Curved lightguide preserving incident ray angles and increasing eyebox/field of view


Lightguide technologies are widely used in augmented and virtual reality systems to improve compactness. Planar lightguide geometries are currently most common, but when expanding to a large field of view, planar lightguides become very wide and require a large range of light emission angles. Furthermore, since the eye rolls on a spherical surface but the geometry of the lightguide is flat, the range of focus of the eye must change relative to the display as the eye stares at different fields in the simulated scenario. A curved display drastically reduces the emission ray angle variation and maintains the focus of the eye. However, a curved homogeneous lightguide propagates light in a nonuniform and complicated way and does not preserve imaging conditions for the rays. 

Technology Overview

Researchers at the University of Rochester have invented an optimal curved lightguide spherical gradient index (GRIN) profile, primarily intended for dis- or continuous visible spectra, which simultaneously enables a curved lightguide design and conserves ray angle of incidence internally for all rays as they propagate inside the sphere. The GRIN construction can be optimally chosen so that the surfaces of equal index are concentric with the prevailing external optical surfaces of the lightguide, or non-concentric in order to achieve other functionalities such as aberration correction of the ambient scene. Making the lightguide concentric with the eye results in less variation in reflection or diffraction angle at each of the display pixels, improving design performance. Further, the spherical nature of the construction will allow for variable or symmetric focusing of the eye through the entire field of view.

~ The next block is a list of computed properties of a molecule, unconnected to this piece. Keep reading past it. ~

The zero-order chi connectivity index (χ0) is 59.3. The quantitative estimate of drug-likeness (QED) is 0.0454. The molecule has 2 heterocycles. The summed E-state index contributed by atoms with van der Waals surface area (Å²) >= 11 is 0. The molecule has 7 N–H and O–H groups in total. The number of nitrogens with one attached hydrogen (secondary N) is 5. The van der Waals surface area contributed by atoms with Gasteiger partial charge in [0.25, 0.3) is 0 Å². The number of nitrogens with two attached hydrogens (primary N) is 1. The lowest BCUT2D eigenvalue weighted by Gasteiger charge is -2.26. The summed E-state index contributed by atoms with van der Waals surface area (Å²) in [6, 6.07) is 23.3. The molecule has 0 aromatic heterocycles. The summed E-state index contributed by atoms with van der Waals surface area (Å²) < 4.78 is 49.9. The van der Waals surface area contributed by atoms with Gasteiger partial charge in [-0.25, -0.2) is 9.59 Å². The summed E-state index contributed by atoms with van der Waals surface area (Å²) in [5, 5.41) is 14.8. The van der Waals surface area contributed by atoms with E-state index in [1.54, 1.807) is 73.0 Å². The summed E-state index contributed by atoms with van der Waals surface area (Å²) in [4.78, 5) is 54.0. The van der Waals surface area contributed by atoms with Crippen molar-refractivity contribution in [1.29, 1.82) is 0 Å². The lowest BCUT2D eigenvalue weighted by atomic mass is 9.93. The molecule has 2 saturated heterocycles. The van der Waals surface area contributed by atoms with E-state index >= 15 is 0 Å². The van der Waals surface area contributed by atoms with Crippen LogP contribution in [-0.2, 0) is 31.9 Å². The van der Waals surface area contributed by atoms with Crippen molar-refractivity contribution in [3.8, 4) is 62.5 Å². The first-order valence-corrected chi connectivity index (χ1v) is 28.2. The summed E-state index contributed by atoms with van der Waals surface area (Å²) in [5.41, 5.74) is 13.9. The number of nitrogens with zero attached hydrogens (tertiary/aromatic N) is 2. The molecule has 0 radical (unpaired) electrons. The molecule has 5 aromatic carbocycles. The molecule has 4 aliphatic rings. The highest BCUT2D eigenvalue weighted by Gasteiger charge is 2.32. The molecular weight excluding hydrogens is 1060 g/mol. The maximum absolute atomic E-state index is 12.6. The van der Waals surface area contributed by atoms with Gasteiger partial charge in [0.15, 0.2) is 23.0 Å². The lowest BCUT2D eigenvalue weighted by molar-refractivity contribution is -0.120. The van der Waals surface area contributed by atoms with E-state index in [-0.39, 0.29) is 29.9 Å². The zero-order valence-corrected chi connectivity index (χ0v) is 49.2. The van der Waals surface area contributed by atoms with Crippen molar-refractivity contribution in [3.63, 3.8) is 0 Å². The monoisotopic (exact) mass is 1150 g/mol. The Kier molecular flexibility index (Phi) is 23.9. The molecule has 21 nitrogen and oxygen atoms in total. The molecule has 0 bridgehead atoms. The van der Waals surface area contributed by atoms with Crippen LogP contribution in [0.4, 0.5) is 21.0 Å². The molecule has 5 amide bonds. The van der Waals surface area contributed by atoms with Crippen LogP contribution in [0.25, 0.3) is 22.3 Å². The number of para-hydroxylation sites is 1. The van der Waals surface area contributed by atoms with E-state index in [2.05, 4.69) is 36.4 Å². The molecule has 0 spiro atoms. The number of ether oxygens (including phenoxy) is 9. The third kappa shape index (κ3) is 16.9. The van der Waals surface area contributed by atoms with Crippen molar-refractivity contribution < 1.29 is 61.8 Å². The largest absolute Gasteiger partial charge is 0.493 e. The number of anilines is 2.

The GRIN spherical lightguide can guide light similarly to a planar lightguide but is more compact and has an improved eyebox without any special complicated additions to the guide itself. This system would be advantageous in both geometric and diffraction grating lightguide display systems.


Augmented and Virtual Reality display systems

URV Reference Number: 2-19116
Patent Information:
For Information, Contact:
Curtis Broadbent
Licensing Manager
University of Rochester
Greg Schmidt
Nicholas Kochan
Tianyi Yang